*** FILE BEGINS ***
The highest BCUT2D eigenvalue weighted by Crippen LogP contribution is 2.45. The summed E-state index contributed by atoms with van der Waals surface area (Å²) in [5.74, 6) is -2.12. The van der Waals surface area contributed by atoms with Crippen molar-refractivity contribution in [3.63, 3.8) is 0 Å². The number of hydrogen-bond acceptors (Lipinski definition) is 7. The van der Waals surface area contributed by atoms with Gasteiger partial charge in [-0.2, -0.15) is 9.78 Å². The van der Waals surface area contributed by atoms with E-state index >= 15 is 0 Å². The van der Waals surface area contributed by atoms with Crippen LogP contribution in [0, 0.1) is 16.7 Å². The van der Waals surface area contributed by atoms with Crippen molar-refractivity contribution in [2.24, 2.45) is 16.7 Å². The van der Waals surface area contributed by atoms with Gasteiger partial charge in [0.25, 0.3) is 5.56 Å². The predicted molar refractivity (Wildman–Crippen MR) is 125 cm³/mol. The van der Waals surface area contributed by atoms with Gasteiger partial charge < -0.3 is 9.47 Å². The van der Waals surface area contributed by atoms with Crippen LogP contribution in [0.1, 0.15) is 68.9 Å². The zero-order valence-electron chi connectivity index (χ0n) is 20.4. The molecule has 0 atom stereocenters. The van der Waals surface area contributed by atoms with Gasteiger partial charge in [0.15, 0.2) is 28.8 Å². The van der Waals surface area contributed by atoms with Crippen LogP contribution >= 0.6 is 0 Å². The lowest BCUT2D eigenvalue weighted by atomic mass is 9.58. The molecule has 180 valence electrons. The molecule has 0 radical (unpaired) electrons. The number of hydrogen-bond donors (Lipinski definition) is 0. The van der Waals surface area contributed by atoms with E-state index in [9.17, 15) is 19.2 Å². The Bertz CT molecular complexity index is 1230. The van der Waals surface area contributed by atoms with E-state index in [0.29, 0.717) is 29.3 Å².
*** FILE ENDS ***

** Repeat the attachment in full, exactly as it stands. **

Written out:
The highest BCUT2D eigenvalue weighted by Crippen LogP contribution is 2.45. The summed E-state index contributed by atoms with van der Waals surface area (Å²) in [5.74, 6) is -2.12. The van der Waals surface area contributed by atoms with Crippen molar-refractivity contribution in [3.63, 3.8) is 0 Å². The number of hydrogen-bond acceptors (Lipinski definition) is 7. The van der Waals surface area contributed by atoms with Gasteiger partial charge in [-0.2, -0.15) is 9.78 Å². The van der Waals surface area contributed by atoms with E-state index >= 15 is 0 Å². The van der Waals surface area contributed by atoms with Crippen LogP contribution in [0, 0.1) is 16.7 Å². The van der Waals surface area contributed by atoms with Crippen molar-refractivity contribution in [2.24, 2.45) is 16.7 Å². The van der Waals surface area contributed by atoms with Gasteiger partial charge in [0.25, 0.3) is 5.56 Å². The predicted molar refractivity (Wildman–Crippen MR) is 125 cm³/mol. The van der Waals surface area contributed by atoms with Gasteiger partial charge < -0.3 is 9.47 Å². The van der Waals surface area contributed by atoms with Crippen LogP contribution in [0.1, 0.15) is 68.9 Å². The zero-order valence-electron chi connectivity index (χ0n) is 20.4. The molecule has 0 atom stereocenters. The van der Waals surface area contributed by atoms with Gasteiger partial charge in [0.15, 0.2) is 28.8 Å². The van der Waals surface area contributed by atoms with Crippen LogP contribution >= 0.6 is 0 Å². The lowest BCUT2D eigenvalue weighted by atomic mass is 9.58. The molecule has 180 valence electrons. The molecule has 0 radical (unpaired) electrons. The number of hydrogen-bond donors (Lipinski definition) is 0. The van der Waals surface area contributed by atoms with E-state index in [9.17, 15) is 19.2 Å². The Bertz CT molecular complexity index is 1230. The van der Waals surface area contributed by atoms with E-state index in [0.29, 0.717) is 29.3 Å².